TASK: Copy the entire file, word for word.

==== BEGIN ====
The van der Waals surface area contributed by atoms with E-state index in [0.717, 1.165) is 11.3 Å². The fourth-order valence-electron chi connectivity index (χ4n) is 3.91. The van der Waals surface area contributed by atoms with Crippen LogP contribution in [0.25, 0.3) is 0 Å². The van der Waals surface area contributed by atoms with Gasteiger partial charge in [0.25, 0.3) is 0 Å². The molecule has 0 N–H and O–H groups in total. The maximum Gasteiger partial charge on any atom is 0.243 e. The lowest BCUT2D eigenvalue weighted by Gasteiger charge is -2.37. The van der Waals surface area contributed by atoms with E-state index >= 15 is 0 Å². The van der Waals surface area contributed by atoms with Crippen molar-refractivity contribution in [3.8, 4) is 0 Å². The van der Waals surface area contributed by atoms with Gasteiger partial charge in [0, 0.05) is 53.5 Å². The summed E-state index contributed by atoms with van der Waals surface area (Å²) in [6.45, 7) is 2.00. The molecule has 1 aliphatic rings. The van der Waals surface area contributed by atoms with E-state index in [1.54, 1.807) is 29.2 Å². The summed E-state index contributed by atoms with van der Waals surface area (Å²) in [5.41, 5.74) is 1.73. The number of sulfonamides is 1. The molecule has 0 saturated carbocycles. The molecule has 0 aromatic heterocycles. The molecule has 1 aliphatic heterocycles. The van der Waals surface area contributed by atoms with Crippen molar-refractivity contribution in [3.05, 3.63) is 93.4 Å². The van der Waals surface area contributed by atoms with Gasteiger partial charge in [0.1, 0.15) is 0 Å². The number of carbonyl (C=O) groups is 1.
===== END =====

The van der Waals surface area contributed by atoms with E-state index in [0.717, 1.165) is 11.3 Å². The fourth-order valence-electron chi connectivity index (χ4n) is 3.91. The van der Waals surface area contributed by atoms with Crippen LogP contribution in [0.25, 0.3) is 0 Å². The van der Waals surface area contributed by atoms with Gasteiger partial charge in [0.25, 0.3) is 0 Å². The molecule has 0 N–H and O–H groups in total. The maximum Gasteiger partial charge on any atom is 0.243 e. The lowest BCUT2D eigenvalue weighted by Gasteiger charge is -2.37. The van der Waals surface area contributed by atoms with E-state index >= 15 is 0 Å². The van der Waals surface area contributed by atoms with Crippen molar-refractivity contribution in [3.8, 4) is 0 Å². The van der Waals surface area contributed by atoms with Gasteiger partial charge in [0, 0.05) is 53.5 Å². The summed E-state index contributed by atoms with van der Waals surface area (Å²) in [6.45, 7) is 2.00. The molecule has 1 aliphatic rings. The van der Waals surface area contributed by atoms with E-state index in [1.54, 1.807) is 29.2 Å². The summed E-state index contributed by atoms with van der Waals surface area (Å²) in [5.41, 5.74) is 1.73. The number of sulfonamides is 1. The molecule has 0 saturated carbocycles. The molecule has 0 aromatic heterocycles. The molecule has 1 aliphatic heterocycles. The van der Waals surface area contributed by atoms with Crippen molar-refractivity contribution in [3.05, 3.63) is 93.4 Å². The van der Waals surface area contributed by atoms with Gasteiger partial charge in [0.1, 0.15) is 0 Å². The number of carbonyl (C=O) groups is 1.